AJF News

2016 End of Year President's Report

12/19/2016 by Jessika Leatherbury
Tags: Michael Southard, Economic Report

2016 in Review - End of Year President's Report

The Ada Jobs Foundation monitors various data sources to identify trends and forecast growth for the area.  This is consistent with our work as an economic development organization, and monitoring also allows for deeper analysis into local trends that may or may not be part of larger patterns in the region, state or national level. Governor Fallin recently claimed the State of Oklahoma may be facing another budget shortfall in the range of $500,000 to $600,000. The City of Oklahoma City recently announced there will be workforce reductions due to lower retail sales activity.

The slow recovery in the Oil/Gas industry is a significant reason for the state’s budget woes, as the state budget depends heavily on income taxes, sales taxes, and production taxes.  Income derived from the oil and gas industry impacts these taxes significantly.  Other statewide trends show unemployment up, wages down and sales tax collections down, and exploration has not yet picked back up.

Retail Sales

In Ada, the sales tax collections have been relatively stagnant for the last two years. Since the record high in sales tax collections in 2014, Ada has seen declines in sales tax collections of 0.3% between 2014-15 and 0.4% between 2015-16. While sales tax collections have been slightly down, the decrease is minor and total collections have still remained above $15M.

Of the four largest communities in southeastern Oklahoma, Durant was the only one to with a growth in sales tax collections in 2016, though it was only an increase of 0.9% over the previous year. Sales tax collections dropped in Ardmore by $645,383 (-3.0%) and McAlester by $590,397 (-4.2%).

Economists at OU and OSU partner together to calculate an Adjusted Retail Sales for the largest 50 communities in Oklahoma. This figure discards manufacturing purchases and reflects only cash register sales. Ada’s adjusted retail sales (Jan-Sep 2016) were calculated to be $248.1M which is $308K less than the same months in 2015, a 0.1% decrease. Statewide there was a drop of $678.7M or a 2.3% decrease. Only six of the studied communities experienced an increase over these 9 months in 2016.  The communities with the larges decrease in sales tax collections appear to be those most affected by the drop in the oil and gas industry.  Overall, Ada’s slight decrease in sales collections should be read in a regional and state context.  While Ada has not shown an increase, there has not been a significant decrease either, especially given the downward trending context throughout the state.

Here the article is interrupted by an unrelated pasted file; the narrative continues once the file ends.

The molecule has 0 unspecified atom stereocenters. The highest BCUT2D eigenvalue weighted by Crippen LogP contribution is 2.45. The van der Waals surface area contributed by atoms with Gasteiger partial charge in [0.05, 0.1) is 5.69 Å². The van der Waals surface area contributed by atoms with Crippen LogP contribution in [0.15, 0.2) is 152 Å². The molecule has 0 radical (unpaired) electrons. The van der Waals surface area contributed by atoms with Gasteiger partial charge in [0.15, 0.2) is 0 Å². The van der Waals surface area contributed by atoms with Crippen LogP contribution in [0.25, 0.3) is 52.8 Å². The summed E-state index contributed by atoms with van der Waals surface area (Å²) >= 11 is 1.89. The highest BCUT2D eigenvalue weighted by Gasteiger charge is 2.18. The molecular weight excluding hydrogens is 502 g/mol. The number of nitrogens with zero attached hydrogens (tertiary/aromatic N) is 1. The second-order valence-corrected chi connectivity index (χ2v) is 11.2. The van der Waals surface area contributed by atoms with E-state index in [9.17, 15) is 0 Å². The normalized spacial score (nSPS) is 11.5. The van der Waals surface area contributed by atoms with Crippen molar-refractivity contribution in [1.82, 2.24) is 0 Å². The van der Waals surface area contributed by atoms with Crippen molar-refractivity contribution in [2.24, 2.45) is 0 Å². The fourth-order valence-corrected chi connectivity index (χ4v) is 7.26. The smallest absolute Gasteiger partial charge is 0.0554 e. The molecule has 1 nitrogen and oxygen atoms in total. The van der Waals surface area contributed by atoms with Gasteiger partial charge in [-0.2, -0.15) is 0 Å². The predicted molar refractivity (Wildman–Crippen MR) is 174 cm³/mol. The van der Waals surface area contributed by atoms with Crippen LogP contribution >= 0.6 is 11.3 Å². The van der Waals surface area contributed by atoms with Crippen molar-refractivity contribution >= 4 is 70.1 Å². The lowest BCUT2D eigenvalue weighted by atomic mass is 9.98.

From November 2015 to 2016, Nonfarm Employment in Oklahoma dropped by 15,500, a decrease of nearly 1%, which caused the state unemployment rate rose from 4.2% to 5.1%. While the rest of the country is experiencing a recovery from the 2008 recession, Oklahoma’s numbers are among the highest in the nation.

Ada’s estimated labor market figures for October show the unemployment rate at 3.9% and the total number of unemployed people at 728 out of a workforce of 18,694. This continues our decade long trend were Ada’s unadjusted unemployment rate is lower than the national, adjusted unemployment rate.  Unemployment rate adjustments take into account regular changes in employment which occur seasonally during the year.  Unadjusted rates tend to be higher and to have greater spikes than adjusted rates.  In fact, Ada’s unemployment rate has only exceeded the U.S. rate twice since October 2004 and both cases can be attributed to the local figures not being seasonally adjusted, as both cases show the preceding and following months below the US rate.

The sectors hit hardest by a decrease in employment across Oklahoma as of Nov 2016 include Mining, Quarrying, and Oil/Gas Extraction; Manufacturing; and Professional Services. The state’s Education and Health Services sector experienced the largest increases in employment. Ada’s industrial sectors with the greatest loss in employment include Government (-224), Manufacturing (-64), and Mining (-50). Education and Health Services showed the largest increase (+122) in Ada’s labor force, followed by Construction (+66) and Accommodations/Food Services (+57).

CHART: Regional Unemployment by Industry (source: EMSI Q4 2016 Data Set)

Over the 12-month period ending in October, the Ada labor force grew by 1.9% while the US labor force grew by 1.7%. The Oklahoma labor force dropped by 1.3%.

Ada’s knowledge-based economy might help insulate the local economy from the statewide recession as it appeared to have done a few years ago with the national recession.  Ada’s economy is fairly diverse and our community boasts one of the highest levels of residents with a college degree in the state.  The local unemployment rate has remained lower and labor force growth continues to be higher than both the state and national figures. While local retail sales receipts have not increased as fast as we would like, spending hasn’t dropped quite as much as other Oklahoma communities.

The investments made in the community over the last decade are starting to show returns.  Ada continues to invest in itself with updated streets, parks, and new public facilities.  With several anticipated and recent announcements, local companies are hiring and new stores are opening. Ada’s future continues to look bright.

Sincerely ~Michael Southard, President and CEO